>>> going to try it today. When I need to have a screen read to me by my phone, I
>>> have been using the knfbReader app.
>>> On 07/03/2016 01:08 PM, Mark Peveto wrote:
>>>> I've been working on this more today, pulling out all the tools I've got.
>>>> To the point i'm using tap tap see to try and get an idea of what's on my
>>>> screen when reboot hangs.  The most i can
>>>> get  is a message about bus socket display, and a command prompt.
>>>> Not real helpful, but I guess it's a start.
>>>> Mark Peveto
>>>> Registered Linux user number 600552
>>>> Sent from sonar using alpine 2.20.13
>>>> On Sat, 2 Jul 2016, Tony Baechler wrote:
>>>>> On 7/2/2016 1:54 AM, Mark Peveto wrote:
>>>>>> The short version of a long story.  I've just installed sonar on a dell
>>>>>> pc.
>>>>>> I've also got it installed on a compaq/hp machine, where the followig
>>>>>> problem doesn't exist.  On the dell, sudo reboot seems to hang.  Sudo
>>>>>> shutdown works fine.  I've tried sudo shutdown -r now, sudo systemctl
>>>>>> reboot, and
>>>>>> other options.  How, without sighted help, can I find out what's causing
>>>>>> this machine to hang when I reboot.  What's strange is this...why does
>>>>>> it
>>>>>> shut
>>>>>> down just fine, but not reboot?
>>>>> I'm not familiar with Sonar, so consider these random guesses. First, have
>>>>> you
>>>>> looked in /var/log/syslog and kern.log? There might be a process not
>>>>> shutting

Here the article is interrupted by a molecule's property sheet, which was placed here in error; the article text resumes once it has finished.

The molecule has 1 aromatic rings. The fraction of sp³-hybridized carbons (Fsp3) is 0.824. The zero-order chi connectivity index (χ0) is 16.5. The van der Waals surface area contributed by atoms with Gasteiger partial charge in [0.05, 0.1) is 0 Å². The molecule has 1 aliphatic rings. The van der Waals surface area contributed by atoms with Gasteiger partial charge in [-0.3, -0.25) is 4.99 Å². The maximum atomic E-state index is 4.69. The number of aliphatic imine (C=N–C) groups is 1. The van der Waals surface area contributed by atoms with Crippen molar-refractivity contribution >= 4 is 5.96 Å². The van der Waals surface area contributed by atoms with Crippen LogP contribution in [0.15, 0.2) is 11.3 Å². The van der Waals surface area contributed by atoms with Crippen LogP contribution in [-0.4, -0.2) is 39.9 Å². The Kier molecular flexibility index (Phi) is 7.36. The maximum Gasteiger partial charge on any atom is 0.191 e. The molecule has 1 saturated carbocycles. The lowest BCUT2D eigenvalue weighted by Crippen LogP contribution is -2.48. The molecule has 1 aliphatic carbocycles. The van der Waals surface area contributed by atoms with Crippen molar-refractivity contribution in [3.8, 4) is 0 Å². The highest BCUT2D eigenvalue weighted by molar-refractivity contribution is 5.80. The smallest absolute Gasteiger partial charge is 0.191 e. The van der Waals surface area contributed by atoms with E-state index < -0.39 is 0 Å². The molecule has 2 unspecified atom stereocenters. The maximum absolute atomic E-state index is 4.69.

>>>>> down properly. If you halt the system, all processes are killed and all
>>>>> filesystems are unmounted. A reboot only resets the system, so I suppose
>>>>> it's
>>>>> possible that a process is behaving badly or the kernel can't unmount a
>>>>> filesystem. I see this sometimes with slow USB devices, like if I copy a
>>>>> ton
>>>>> of files to my SD card. A more likely explanation is an ACPI or power
>>>>> management issue. You didn't say how old the machines are, but it could be
>>>>> a
>>>>> BIOS bug. Recent kernels should work around this. Without knowing the age
>>>>> of
>>>>> the machine and the kernel version, I can only guess.
>>>>> Also, the machine isn't a laptop, right? Laptops usually have power
>>>>> management
>>>>> issues. On Debian, there is a package called acpi-tools. Try installing it
>>>>> if
>>>>> it isn't there or purging it if it's there. I have better luck without it
>>>>> installed. I would bet syslog and kern.log would have clues to your
>>>>> problem. I
>>>>> would check those first. Make note of the time you reboot the machine and
>>>>> look
>>>>> at those files with less. You could try booting a live CD to avoid adding
>>>>> all
>>>>> of the boot messages to the logs. You didn't say if that happens on a live
>>>>> CD,
>>>>> booting from the hard drive, other distros, etc. I''ve noticed most live
>>>>> CDs
>>>>> have strange shutdown problems. You might have to pass a parameter on the
>>>>> kernel command line. Both HP and Dell have issues with Linux.
>>>>> --
>>>>> Tony Baechler, founder, Baechler Access Technology Services
>>>>> Putting accessibility at the forefront of technology
>>>>> mailto:bats at
>>>>> Phone: 1-619-746-8310  SMS text: 1-619-375-2545